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Computer games from the past

Anna and I have been working on a project at the Computer History Museum for the last year and a half to preserve and catalog text and software artifacts. Along the way we have seen many diskettes being added to the museum’s collection.

Some of the diskettes contain computer games from the past that were once very popular.

Colossal Cave Adventure

Above you can see a diskette for a later, Microsoft-branded version of “Adventure.” The original version of the game was called Colossal Cave Adventure,  written in  Fortran in 1975 for the PDP-10 computer by Will Crowther (programmer, caver, and rock climber). It was a text-only game that led the player on a treasure hunt to solve a riddle that only became known as you played the game. It had no graphics or sound, and yet it was once extremely popular.

I first encountered the game when it appeared at SLAC (Stanford Linear Accelerator), where I worked in the early 1970s. That Adventure game was an ORVYL program running on the SLAC IBM 370/168.

Once the game appeared, it was played online by dozens of people every day, all trying to solve the riddles in the game. Hints about how to “win” the game were being passed from person to person all over the lab in the hallways and at lunch, and copies of the game were hidden in disk files in many places on the machine. The madness went on for several months and also infected the sons and daughters of the SLAC employees, including our own.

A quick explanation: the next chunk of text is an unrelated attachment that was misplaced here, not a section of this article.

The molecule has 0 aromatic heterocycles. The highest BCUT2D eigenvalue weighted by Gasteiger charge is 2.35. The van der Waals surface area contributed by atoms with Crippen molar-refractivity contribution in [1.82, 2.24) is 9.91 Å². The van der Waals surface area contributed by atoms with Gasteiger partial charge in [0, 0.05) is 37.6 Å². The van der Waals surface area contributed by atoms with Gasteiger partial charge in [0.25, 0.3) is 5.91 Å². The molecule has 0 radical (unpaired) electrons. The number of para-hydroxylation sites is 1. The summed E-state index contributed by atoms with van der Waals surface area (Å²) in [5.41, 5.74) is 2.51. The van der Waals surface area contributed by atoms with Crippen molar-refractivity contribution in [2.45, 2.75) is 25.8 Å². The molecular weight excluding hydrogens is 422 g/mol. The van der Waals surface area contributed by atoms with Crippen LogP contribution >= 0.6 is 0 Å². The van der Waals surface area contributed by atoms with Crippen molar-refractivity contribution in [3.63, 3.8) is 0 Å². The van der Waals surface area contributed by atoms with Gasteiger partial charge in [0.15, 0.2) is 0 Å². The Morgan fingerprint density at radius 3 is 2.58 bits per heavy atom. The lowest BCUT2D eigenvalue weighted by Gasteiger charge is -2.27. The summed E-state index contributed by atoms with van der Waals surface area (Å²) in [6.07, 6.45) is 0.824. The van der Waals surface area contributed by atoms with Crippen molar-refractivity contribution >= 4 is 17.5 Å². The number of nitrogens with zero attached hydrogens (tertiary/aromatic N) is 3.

Castle Wolfenstein

Castle Wolfenstein game diskette
Castle Wolfenstein game diskette

Castle Wolfenstein was a shooting game that was very popular with the kids in our Cupertino neighborhood in the early 1980’s. It employed basic graphics and sound. In the game the player moved through the rooms of a castle and fought gun battles with enemy soldiers hidden in various places.

Pie Man

Pie Man game diskette
Pie Man game diskette

The Pie Man game was published in 1982. I never saw this game being played, but the diskette image above shows that one of the authors was Eagle Berns. I worked with Bob “Eagle” Berns at Stanford briefly in the 1970s. Eagle was a very creative software developer.

Through the Looking Glass

Through the Looking Glass diskette
Through the Looking Glass diskette

Through the Looking Glass, released in 1984, was one of the first games written for the Mac. It was the only game published directly by Apple Computer. The game was written by Steve Capps, one of the designers of the original Apple Macintosh computer.